Letting myself click on The Falling Man, a story of 9/11, 15-years later

fallingmanscreengrabI could not have looked at this picture or read this story before. But 15 years after the last day of the “before”… Before 9/11 changed how the world can be seen, I can look. I did. I let myself.
I froze, seeing it in my feed, in horror. Then swiped past it quickly.
I remembered the date today and what it means. I paused. But then I scrolled back up. I held my finger over the image of The Falling Man just off the screen. I took a deep breath and held it. And then I pressed down on the screen of my iPhone.
It took years and years of removing these images from my mind, of not seeing people alive and dead, replaying over and over in the edit bay of the television station I worked at back then. Over and over I played them that day and many that would follow. On purpose. Doing my job. And I did it well that day. I was all business. The journalist did what she was supposed to. She didn’t stop or falter. She checked on the airport where she was, safety information for people there. We were exactly 100 days from the Winter Olympics starting in our town. And people were scared. But we worked. Fear does not stop us. We go forward, always in motion to the next thing.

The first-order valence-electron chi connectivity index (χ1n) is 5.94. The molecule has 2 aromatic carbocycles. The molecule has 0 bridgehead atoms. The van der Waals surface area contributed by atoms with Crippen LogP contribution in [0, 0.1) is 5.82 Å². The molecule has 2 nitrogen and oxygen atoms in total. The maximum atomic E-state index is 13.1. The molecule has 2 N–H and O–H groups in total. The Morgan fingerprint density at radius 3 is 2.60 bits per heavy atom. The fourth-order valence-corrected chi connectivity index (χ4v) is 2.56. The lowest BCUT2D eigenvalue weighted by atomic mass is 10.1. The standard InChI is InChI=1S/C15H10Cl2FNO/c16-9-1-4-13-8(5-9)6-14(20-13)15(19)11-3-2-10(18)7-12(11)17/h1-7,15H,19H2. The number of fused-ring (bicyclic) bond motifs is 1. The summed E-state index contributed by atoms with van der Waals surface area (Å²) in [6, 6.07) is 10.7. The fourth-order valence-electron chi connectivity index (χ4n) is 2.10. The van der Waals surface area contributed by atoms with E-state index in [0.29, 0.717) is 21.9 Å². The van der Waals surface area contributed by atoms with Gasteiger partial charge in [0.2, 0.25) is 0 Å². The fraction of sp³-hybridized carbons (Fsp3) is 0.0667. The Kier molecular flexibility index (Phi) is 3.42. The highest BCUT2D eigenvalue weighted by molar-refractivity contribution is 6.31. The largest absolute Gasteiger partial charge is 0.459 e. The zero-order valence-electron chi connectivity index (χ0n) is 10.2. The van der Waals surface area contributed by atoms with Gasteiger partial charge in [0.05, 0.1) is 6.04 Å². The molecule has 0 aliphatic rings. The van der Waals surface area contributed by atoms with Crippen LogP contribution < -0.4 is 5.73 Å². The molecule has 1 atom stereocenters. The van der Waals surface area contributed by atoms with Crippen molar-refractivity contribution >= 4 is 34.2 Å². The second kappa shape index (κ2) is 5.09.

The video from that day, the pictures, had captured life. And I paused it there. I held that moment because I did not want to see or know the moment that I knew was next, the one with the fire and the death and the heat and the vaporization. I’d already seen it live. We all did.
Those moments are frozen in time but the memories, they live on, when they are released from suppression on these dates every year since.
That day. It was a long one. But it went by faster than any other. I froze time that day and it has melted slowly, drip by drip ever since. I will never forget. The dampness is permanent.


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